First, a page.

o Italy are the most frequent participants and have played the most matches: 51 (27 wins, 4 draws, 20 defeats). Only Hungary can match Italy's record of 27 victories. But with three gold medals, one silver and one bronze under their belts (all between 1952 and 1972), the Hungarians have been more successful.
o Yugoslavia (now Serbia and Montenegro) are the most productive team in the history of the tournament: with 115 goals, they even surpass the Italians' tally by five goals.
o Nils Middleboe from Denmark was the first man to score a goal at an Olympic Football Tournament - against France on 9 October 1908. It was in that game, which Denmark won 9-0, that Vilhelm Wolfhagen scored the first Olympic hat trick and four goals altogether.
o Wolfhagen also notched up four in the second match of the 1908 Tournament and is to this day the only player to have achieved such a feat. Statistically, however, he lines up behind compatriot, Sophus Nielsen, who on the very same day found the net no fewer than ten times - a record for Olympic Football Tournaments and FIFA final competitions that Nielsen shares with German Gottfried Fuchs, who also scored ten times against Russia in 1912.
o The matches between Denmark and France (17-1) and Germany and Russia (16-0) reflect the biggest winning margins as well as the greatest number of goals in the history of the tournament.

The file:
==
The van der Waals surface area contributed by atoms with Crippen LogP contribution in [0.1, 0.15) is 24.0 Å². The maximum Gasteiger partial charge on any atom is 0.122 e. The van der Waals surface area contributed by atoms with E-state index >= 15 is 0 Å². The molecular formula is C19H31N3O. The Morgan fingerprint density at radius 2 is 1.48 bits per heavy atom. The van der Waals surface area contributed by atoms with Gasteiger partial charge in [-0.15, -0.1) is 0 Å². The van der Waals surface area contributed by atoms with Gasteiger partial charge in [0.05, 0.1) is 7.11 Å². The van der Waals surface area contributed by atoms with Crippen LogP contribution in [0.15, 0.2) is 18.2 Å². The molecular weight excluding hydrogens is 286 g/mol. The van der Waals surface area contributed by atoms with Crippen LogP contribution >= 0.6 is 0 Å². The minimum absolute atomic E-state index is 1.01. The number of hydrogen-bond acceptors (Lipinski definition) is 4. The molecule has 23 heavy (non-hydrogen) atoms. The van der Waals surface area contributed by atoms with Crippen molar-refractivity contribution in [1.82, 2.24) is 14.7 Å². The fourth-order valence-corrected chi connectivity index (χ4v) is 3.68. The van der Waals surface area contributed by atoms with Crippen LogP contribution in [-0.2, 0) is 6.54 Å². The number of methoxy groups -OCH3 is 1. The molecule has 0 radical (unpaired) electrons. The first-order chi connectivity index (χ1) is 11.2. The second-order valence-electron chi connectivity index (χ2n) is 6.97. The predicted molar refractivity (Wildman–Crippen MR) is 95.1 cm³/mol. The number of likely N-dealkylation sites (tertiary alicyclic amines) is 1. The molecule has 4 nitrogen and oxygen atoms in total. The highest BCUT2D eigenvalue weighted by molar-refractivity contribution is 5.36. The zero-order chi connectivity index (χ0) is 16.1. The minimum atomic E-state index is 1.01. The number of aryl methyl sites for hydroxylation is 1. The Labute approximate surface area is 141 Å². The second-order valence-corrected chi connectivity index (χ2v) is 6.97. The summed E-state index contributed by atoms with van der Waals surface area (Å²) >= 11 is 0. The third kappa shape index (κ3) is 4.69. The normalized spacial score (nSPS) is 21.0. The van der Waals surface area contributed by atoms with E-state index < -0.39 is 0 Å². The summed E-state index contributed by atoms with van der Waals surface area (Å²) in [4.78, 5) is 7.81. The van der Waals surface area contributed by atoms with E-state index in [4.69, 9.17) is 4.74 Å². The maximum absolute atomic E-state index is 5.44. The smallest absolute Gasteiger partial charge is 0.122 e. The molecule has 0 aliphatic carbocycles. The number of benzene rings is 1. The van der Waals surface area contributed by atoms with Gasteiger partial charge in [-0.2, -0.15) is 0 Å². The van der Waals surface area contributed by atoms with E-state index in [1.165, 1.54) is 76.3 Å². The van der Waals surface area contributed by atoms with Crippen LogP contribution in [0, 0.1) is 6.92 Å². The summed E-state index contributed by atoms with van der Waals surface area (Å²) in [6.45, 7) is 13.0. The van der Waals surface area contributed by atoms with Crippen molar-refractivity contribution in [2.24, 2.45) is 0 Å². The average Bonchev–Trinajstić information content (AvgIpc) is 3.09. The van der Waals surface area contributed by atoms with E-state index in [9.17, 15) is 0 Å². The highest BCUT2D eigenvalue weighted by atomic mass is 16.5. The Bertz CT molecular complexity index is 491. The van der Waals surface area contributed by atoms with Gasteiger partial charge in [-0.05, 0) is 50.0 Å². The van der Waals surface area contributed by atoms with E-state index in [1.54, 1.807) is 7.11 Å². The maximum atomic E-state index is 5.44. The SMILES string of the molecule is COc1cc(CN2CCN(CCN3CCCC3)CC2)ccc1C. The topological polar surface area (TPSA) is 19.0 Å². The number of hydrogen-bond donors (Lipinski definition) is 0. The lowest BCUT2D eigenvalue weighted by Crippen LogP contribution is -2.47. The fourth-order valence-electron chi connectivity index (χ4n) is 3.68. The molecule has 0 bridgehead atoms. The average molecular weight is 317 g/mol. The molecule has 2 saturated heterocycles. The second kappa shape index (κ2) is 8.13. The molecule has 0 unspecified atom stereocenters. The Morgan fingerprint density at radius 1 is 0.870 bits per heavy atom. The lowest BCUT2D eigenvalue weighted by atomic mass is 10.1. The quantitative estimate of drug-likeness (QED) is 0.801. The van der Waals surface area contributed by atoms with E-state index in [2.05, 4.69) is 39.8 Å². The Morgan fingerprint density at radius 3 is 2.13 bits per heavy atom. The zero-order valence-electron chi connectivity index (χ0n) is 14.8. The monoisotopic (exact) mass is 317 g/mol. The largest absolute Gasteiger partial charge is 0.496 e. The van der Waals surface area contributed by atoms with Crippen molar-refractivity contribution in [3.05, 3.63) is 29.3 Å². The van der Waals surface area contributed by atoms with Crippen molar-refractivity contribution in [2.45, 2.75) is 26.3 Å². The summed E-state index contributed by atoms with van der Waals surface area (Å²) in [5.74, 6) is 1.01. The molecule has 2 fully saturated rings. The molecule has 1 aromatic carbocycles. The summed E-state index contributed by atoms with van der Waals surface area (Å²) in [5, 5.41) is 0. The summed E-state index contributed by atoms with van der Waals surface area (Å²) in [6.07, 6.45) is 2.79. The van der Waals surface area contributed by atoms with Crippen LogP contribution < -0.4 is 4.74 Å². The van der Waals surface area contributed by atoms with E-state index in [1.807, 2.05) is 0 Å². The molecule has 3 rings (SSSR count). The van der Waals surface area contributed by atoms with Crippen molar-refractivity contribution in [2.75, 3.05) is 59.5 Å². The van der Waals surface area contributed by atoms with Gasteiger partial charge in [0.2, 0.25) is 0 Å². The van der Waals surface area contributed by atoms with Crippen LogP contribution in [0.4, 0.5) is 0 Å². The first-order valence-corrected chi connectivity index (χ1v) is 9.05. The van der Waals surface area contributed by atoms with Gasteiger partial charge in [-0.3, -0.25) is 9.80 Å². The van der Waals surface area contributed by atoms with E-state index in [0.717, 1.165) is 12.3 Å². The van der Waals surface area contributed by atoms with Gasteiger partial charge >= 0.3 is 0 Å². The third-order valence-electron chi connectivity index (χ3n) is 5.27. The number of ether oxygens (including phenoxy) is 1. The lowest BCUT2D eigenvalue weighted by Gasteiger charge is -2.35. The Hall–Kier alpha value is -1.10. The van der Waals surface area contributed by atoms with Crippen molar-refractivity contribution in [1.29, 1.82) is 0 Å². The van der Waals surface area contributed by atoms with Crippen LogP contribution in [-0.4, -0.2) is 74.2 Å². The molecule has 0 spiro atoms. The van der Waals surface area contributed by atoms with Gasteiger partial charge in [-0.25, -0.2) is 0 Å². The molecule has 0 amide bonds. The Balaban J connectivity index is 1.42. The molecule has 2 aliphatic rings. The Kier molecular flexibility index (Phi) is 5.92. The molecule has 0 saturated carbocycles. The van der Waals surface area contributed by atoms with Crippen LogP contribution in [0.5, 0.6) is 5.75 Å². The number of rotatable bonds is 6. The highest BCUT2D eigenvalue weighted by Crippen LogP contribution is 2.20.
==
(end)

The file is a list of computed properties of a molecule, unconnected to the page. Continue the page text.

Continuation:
|Samuel Kuffour (pictured playing for Bayern Munich FC) is the youngest Olympic champion of all time.|
o Only a dozen or so players from Uruguay (1924 and 1928 Olympic Football Tournaments and the 1930 World Cup) and Italy (1934 and 1938 World Cup and 1936 Olympic Football Tournament) have managed to pocket Olympic gold as well as lift the Jules Rimet trophy.
oThe most successful Olympic footballer is Dezsö Novak from Hungary with three medals (bronze in 1960, gold in 1964 and 1968).
o No Olympic top scorer has managed to repeat his success at the FIFA World Cup™. But the list of top goalscorers since 1984 reads like a football Who's Who - Romario, Zamorano, Bebeto, Crespo, Dobrovolski, Ronaldo, Kiko and so on.
o Five players had the honour of scoring a goal in five successive games - Igor Dobrovolski (USSR in 1988), Ottmar Hitzfeld (FR Germany in 1972), Milan Galic (Yugoslavia in 1960) and Adolfo Baloncieri (Italy in 1928). Only Dobrovolski actually claimed gold.
o Of the 23 own goals, three were scored by Spain. The last one in 2000 proved to be crucial. With the score at 2-0, Ivan Amaya put one past his own goalkeeper and brought Cameroon back into the game. Cameroon then levelled and won on penalties.
o The youngest medal winner is Ghanaian Samuel Kuffuor, who pocketed bronze in 1992 just before his 16th birthday. Cameroon goalkeeper Idris Kameni, a thorn in the side of his opponents, was 16 years and seven months old when he won gold. Swedish bronze medal winner Erik Nilsson was more than twice that age - almost 36 - in 1952, having also played against Brazil in the 1938 FIFA World Cup™.